Generation of iPSCs

The generation of iPSCs was performed as described previously [13]. Briefly, 2×106 PLAT-A cells were plated in T25 flasks (Biocoat, BD Falcon), and were transfected with 4 µg pMXs-OCT3/4, SOX2, KLF-4, and c-myc (Addgene) 1 day later. Twenty-four hours after transfection, the culture medium was replaced with a fresh medium and cells were incubated for 24 h prior to harvest of viral supernatants. Viral supernatants containing Yamanaka factors were combined in even ratios.

For reprogramming experiments, 3×105 fibroblasts were seeded on 60-mm dishes and were infected with viral supernatants containing Yamanaka factors in the presence of 8 µg/ml polybrene 1 day later. Four days after infection, fibroblasts were harvested, and 1×105 cells were reseeded onto mitomycin C-inactivated SNL feeder layers on 100-mm dishes. Twenty-four hours after reseeding, the medium was replaced with the ES medium, and cultures were maintained by replacing the medium every other day. Approximately 30 days after retroviral transduction, emerging iPSC colonies with ESC colony-like flat and round shapes were picked up by mechanical dissection and were plated onto fresh feeder layers on 4-well plates (Thermo Scientific Nunc). Subsequently, iPSC lines were established by successive passages onto fresh feeder layers with split ratios between 1∶3 and 1∶5 using dispase (Roche Applied Science).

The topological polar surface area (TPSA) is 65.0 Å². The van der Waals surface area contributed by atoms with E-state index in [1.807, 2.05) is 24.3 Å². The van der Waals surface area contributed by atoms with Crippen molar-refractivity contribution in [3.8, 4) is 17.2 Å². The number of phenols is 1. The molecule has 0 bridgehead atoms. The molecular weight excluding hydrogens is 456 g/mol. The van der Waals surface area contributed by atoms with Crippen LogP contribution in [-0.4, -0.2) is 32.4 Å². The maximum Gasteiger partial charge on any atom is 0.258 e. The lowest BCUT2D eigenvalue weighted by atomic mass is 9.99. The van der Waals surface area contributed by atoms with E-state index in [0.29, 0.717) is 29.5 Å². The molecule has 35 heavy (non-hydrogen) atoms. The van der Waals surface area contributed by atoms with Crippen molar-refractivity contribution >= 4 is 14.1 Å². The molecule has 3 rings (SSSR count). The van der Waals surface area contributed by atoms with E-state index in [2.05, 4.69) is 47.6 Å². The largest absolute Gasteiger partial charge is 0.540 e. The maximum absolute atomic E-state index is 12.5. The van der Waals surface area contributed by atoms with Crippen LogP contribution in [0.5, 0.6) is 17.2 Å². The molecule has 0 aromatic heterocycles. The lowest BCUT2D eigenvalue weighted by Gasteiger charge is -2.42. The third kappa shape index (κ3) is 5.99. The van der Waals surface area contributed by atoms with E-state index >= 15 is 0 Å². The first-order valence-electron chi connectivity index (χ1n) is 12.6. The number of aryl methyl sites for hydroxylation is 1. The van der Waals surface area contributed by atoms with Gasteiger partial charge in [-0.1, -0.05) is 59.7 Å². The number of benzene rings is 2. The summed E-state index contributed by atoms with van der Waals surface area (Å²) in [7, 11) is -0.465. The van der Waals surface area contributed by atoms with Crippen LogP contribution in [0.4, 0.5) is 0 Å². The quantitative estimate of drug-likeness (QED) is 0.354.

Alkaline phosphatase activity

Undifferentiated states of emerging colonies were examined using alkaline phosphatase staining. After formalin fixation, colonies were stained with reaction buffer containing 100 mM Tris-Cl (pH 8.5), 0.25 mg/ml Naphthol AS-BI phosphate (Sigma) and 0.25 mg/ml fast red violet LB salt (Sigma).

Embryoid body formation and in vitro differentiation

Clumps of iPSCs were transferred to non-adherent polystyrene dishes containing the ES medium without basic FGF to form embryoid bodies (EBs). The medium was replaced every other day. After 8 days of floating culture, EBs were transferred onto gelatin-coated plates and were maintained in DMEM supplemented with 10% FBS, β-mercaptoethanol, and antibiotics for another 8 days. For detection of senescence phenotypes during differentiation, Y-27632-treated iPSCs were dissociated into single cell suspensions with Accutase (Innovative Cell Technologies) and 1×104 cells were transferred into 96-well V-shaped bottom plates (Greiner Bio-One) to form evenly sized EBs. After 12 days of EB formation in the ES medium without basic FGF, EBs were cultured in DMEM supplemented with 10% FBS, β-mercaptoethanol, and antibiotics.

Teratoma formation

After harvest, 1×106 iPSCs were injected into the testes of a severe combined immunodeficient (SCID) mice (CREA, Japan). Three months after injection, tumors were dissected and were fixed using 4% paraformaldehyde. Subsequently, dissected tumor tissues were embedded in paraffin and were sliced and stained with hematoxylin and eosin.

Western blot